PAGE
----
- Yamada, T.; Hayamizu, Y.; Yamamoto, Y.; Yomogida, Y.; Izadi-Najafabadi, A.; Futaba, D.N.; Hata, K. A stretchable carbon nanotube strain sensor for human-motion detection. Nat. Nano 2011, 6, 296–301. [Google Scholar]
- Shenk, D. Welcome to the body-wide web. Nat. Biotech 2006, 24, 282–283. [Google Scholar]
- Bergmann, J.; McGregor, A. Body-worn sensor design: What do patients and clinicians want? Ann. Biomed. Eng 2011, 39, 2299–2312. [Google Scholar]
- Blagojevic, M.; Jinks, C.; Jeffery, A.; Jordan, K.P. Risk factors for onset of osteoarthritis of the knee in older adults: A systematic review and meta-analysis. Osteoarthritis and cartilage/OARS. Osteoarthr. Res. Soc 2010, 18, 24–33. [Google Scholar]
- Williams, A. How to write and analyse a questionnaire. J. Orthodontic 2003, 30, 245–252. [Google Scholar]
- Crawford, S.D.; Couper, M.P. Web surveys: Perception of burden. Soc. Sci. Comput. Rev 2001, 19, 146–162. [Google Scholar]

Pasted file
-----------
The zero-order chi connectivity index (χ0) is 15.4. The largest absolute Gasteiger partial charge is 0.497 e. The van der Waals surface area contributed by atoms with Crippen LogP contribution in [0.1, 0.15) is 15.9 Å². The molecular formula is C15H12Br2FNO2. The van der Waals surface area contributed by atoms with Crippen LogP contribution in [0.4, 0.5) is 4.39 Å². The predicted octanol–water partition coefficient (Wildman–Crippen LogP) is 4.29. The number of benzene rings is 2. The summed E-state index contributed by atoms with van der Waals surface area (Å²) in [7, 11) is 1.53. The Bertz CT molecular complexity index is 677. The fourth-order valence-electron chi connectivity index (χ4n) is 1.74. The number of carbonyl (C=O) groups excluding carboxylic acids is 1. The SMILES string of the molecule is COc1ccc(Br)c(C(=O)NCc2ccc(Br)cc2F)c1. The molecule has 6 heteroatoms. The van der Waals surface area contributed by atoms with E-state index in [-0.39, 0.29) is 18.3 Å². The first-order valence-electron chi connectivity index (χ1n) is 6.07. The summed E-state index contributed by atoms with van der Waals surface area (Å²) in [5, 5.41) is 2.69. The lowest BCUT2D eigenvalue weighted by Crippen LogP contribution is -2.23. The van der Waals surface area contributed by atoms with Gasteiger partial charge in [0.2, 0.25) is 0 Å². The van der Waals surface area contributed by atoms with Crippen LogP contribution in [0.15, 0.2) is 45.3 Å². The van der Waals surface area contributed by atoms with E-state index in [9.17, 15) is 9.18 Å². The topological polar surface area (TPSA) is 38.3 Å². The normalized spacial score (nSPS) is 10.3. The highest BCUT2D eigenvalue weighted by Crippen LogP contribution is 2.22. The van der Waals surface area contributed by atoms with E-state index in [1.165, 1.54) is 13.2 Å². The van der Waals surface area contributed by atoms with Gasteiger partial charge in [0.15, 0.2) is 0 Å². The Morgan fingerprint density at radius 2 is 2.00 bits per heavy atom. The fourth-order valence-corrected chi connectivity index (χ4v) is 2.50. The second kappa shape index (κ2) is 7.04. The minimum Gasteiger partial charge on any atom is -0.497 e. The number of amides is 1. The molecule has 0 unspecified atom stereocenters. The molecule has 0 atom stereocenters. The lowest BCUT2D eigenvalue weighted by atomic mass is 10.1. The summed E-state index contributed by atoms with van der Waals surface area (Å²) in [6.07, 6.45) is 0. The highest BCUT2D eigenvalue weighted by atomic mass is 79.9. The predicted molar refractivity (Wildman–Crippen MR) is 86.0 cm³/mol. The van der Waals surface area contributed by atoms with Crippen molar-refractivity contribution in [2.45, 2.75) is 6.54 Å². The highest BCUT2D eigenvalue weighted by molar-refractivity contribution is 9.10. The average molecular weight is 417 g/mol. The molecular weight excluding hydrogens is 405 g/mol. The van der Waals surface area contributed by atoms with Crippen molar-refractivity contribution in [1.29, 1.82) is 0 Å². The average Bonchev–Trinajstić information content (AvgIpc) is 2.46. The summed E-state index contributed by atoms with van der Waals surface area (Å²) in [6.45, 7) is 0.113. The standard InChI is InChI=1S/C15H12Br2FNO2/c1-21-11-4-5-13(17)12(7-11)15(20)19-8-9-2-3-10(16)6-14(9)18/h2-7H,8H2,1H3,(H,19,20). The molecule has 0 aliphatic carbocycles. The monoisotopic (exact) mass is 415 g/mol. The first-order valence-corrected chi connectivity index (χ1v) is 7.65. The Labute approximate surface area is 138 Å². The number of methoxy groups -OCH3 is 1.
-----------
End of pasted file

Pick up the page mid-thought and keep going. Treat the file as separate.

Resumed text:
- Terblanche, M.; Burgess, L. Examining the readability of patient-informed consent forms. J. Clin. Trials 2010, 2, 157–162. [Google Scholar]
- Yan, T.; Conrad, F.G.; Tourangeau, R.; Couper, M.P. Should I stay or should I go: The effects of progress feedback, promised task duration, and length of questionnaire on completing web surveys. Int. J. Publ. Opi. Res 2011, 23, 131–147. [Google Scholar]
|Purpose of this study: This questionnaire is part of a project finding peoples’ preferences for medical sensing devices that you wear. The Information collected will provide a rich background that can be used to develop new medical sensing devices.|
|Time required: The study will take approximately 10 minutes to complete.|
|Risks: No risks are anticipated.|
|Confidentiality: Your data will not be connected to your name or other personal information although your IP address will be recorded. All data you provide will be strictly confidential.|